“The modest house on Eugene Street, clad in white siding and shaded by a magnolia tree, was the embodiment of her father’s aspirations for his family. It was the inheritance he left for Ms. Hall and the generations to come: a place to return to when relationships faltered or jobs were lost. No matter what, the house would be there, and it would be theirs.
. . .
“Owning a home has long been part of Houston’s promise for many working-class families, offering security and a foothold for upward mobility. But disasters — flood after flood — have kept coming. A changing climate threatens more. In Houston’s poorest neighborhoods, the houses are no longer the safety net they were intended to be.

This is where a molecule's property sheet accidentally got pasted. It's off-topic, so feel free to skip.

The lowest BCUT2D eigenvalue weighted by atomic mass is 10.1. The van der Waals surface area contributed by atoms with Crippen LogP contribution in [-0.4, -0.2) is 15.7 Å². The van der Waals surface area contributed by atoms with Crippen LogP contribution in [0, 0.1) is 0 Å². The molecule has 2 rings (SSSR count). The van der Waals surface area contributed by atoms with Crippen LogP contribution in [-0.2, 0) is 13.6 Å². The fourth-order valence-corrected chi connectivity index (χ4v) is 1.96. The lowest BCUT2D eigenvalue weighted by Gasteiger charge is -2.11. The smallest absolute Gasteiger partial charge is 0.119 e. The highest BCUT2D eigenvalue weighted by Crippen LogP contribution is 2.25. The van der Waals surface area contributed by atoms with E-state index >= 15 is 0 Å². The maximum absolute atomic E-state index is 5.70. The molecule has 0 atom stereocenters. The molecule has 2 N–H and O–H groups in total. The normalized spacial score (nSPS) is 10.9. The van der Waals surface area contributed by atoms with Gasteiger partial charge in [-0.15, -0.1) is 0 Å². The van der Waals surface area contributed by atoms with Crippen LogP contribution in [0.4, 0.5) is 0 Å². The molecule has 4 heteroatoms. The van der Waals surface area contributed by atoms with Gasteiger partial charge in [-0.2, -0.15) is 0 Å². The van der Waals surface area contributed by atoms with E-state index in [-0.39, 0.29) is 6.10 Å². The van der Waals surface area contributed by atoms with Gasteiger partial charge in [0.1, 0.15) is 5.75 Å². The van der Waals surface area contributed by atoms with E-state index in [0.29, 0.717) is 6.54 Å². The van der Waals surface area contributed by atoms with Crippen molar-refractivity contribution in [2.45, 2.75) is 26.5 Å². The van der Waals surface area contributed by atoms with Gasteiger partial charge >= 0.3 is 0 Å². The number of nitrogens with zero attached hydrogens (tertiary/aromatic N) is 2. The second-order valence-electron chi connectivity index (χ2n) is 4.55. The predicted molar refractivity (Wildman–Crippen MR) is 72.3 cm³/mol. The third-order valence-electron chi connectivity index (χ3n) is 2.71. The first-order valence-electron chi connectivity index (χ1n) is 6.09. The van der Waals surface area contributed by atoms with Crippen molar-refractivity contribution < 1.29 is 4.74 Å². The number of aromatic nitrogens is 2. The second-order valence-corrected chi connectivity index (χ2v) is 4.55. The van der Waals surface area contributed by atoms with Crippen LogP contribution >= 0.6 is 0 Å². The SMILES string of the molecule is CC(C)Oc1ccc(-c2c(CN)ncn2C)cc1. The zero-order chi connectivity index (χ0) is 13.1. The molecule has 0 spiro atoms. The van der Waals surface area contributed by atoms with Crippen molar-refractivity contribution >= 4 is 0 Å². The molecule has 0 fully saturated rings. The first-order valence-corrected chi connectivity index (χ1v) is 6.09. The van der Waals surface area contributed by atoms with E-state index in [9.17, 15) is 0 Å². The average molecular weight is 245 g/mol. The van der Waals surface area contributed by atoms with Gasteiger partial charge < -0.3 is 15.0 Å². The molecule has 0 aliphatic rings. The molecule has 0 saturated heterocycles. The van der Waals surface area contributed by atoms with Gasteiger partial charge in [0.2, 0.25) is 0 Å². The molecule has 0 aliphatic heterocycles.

“A few months before Harvey, Ms. Hall ran into her mother’s bedroom and found her collapsed on the floor. Now, she cannot forget the request her mother made soon before she died: Don’t y’all lose my house.
“After all this time, and all this frustration, her patience had worn thin. “I’m tired of the unknown,” Ms. Hall conceded. Still, she wanted so badly to keep her word.”